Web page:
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Beauty and the Best

Costume Quest Review

Costume Quest

Is a hurricane keeping you from going trick-or-treating this year? I have the perfect substitute for you. Costume Quest is a delightful little downloadable title that was developed by Double Fine Productions of Tim Schafer fame and released in 2010 for Microsoft Windows, Xbox Live Arcade & Playstation Network by THQ. In the almost two decades since I last stepped out to collect candy on a fall evening, nothing has again made me feel the way that this game does.

And collect candy you will. Costume Quest is a role playing game similar in style to the JRPGs you may know such as Dragon Quest or Final Fantasy. You wander around, talk to people, complete quests & battle enemies to upgrade your characters and progress through the story. Unlike those games however, this one has you play in a pseudo real world setting where you and your friends go out adventuring on Halloween. Then unlike the real world however, you will come across actual monsters to battle, sometimes on the streets and other times behind the neighborhood doors you knock on in pursuit of sweet, sweet candy.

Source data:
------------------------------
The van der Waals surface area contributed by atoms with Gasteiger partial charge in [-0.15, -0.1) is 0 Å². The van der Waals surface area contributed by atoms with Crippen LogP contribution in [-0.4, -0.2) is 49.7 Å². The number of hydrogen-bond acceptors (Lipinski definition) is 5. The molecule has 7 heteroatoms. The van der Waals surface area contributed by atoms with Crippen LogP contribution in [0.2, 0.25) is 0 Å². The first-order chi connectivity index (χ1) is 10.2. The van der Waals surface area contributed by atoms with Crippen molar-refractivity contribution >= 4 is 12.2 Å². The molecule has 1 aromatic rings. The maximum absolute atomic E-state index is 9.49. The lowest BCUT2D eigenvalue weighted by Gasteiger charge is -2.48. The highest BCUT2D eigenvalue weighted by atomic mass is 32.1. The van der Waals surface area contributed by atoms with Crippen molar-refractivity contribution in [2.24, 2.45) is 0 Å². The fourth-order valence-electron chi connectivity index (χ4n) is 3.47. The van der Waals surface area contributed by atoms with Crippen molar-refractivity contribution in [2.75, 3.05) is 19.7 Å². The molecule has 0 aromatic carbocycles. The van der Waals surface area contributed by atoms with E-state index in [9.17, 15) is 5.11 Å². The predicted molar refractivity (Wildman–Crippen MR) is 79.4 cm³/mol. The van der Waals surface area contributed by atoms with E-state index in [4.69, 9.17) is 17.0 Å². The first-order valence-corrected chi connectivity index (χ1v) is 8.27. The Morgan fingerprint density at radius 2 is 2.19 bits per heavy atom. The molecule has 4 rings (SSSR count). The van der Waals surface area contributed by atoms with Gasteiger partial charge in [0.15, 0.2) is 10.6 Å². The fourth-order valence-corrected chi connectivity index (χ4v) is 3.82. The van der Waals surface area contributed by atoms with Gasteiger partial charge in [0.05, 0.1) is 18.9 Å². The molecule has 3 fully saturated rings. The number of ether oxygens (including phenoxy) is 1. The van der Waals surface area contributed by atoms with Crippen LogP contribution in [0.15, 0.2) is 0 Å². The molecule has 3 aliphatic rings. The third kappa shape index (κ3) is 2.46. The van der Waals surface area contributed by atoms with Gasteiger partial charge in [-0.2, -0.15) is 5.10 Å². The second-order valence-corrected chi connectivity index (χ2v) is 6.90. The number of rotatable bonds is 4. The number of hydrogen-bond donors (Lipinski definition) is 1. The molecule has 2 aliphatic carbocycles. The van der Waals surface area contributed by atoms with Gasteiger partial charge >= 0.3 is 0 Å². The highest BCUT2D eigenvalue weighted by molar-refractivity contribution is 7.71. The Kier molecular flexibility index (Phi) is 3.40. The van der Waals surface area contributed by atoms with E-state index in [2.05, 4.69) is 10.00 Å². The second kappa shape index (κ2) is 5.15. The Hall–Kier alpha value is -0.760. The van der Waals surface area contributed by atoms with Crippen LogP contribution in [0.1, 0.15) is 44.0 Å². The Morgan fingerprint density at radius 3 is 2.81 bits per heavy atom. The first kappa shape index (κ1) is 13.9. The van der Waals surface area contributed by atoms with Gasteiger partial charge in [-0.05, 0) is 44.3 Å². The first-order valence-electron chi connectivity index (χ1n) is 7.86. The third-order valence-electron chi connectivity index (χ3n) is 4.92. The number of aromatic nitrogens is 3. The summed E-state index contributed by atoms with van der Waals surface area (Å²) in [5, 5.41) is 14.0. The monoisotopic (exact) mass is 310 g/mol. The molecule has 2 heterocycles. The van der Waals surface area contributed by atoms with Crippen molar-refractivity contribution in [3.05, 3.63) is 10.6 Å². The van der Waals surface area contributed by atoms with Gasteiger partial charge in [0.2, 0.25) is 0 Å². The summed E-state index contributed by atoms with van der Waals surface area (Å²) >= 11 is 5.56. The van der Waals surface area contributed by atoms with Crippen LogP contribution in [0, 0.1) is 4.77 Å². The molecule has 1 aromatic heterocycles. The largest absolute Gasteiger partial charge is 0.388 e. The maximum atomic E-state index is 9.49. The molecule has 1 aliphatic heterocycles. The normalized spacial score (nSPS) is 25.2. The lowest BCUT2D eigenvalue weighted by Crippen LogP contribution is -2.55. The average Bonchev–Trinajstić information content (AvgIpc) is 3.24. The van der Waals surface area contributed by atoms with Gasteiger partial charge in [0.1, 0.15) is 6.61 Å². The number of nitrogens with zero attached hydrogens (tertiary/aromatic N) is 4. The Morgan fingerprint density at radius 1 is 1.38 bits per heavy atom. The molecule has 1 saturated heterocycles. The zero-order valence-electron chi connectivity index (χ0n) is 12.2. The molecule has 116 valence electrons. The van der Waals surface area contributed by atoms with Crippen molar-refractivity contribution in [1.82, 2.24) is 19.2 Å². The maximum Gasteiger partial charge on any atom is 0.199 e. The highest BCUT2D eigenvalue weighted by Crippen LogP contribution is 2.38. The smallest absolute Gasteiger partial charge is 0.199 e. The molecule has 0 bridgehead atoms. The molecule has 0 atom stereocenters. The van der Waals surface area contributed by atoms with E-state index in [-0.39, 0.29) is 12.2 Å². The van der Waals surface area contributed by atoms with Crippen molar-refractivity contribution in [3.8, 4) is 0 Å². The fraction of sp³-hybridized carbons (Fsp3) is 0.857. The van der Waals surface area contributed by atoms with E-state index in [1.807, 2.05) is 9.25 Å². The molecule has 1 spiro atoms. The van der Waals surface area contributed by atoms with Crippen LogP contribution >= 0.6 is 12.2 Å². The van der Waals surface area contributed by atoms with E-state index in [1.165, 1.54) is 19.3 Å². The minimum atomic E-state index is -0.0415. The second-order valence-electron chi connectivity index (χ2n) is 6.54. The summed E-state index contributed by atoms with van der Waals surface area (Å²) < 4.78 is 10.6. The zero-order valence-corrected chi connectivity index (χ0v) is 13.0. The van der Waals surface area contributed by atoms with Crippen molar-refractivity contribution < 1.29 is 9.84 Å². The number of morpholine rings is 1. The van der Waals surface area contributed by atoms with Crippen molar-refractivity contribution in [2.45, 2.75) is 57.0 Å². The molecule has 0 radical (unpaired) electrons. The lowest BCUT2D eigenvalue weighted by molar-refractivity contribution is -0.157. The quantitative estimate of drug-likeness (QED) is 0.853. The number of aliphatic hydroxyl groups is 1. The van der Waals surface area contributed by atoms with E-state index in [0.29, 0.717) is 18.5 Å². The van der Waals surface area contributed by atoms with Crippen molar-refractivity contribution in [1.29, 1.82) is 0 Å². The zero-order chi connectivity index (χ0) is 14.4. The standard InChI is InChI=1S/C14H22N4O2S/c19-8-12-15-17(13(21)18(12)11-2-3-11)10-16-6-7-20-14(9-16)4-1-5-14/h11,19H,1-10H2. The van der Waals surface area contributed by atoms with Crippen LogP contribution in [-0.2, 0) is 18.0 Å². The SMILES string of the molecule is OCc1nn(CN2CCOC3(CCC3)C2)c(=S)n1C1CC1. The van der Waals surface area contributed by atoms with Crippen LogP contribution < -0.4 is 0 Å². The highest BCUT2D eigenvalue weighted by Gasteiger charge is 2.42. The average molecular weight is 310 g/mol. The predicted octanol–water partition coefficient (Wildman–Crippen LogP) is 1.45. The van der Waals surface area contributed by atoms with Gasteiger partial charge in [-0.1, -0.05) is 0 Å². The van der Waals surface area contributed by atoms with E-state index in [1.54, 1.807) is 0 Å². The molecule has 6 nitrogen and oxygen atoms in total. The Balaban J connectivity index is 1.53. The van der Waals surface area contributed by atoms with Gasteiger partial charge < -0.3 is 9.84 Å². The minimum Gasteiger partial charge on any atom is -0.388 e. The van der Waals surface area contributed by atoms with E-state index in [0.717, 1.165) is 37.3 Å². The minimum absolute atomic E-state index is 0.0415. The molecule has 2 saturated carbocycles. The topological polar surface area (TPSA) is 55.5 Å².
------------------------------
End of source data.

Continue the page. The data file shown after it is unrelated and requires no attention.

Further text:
Candy, you see, takes the place of gold or other forms of currency found in most games. You'll use the candy to barter with other kids for information or perhaps new costumes which are the keys behind gameplay. Your characters' abilities will depend on what costumes you equip them with and the battles are portrayed through the characters' child-like imaginations.

So if your character is dressed in cardboard and tin foil, during battle they will be a giant robot with missiles and lasers. And if your character is dressed as the Statue of Liberty then during battle they will make you god damned love America. It works on me every time.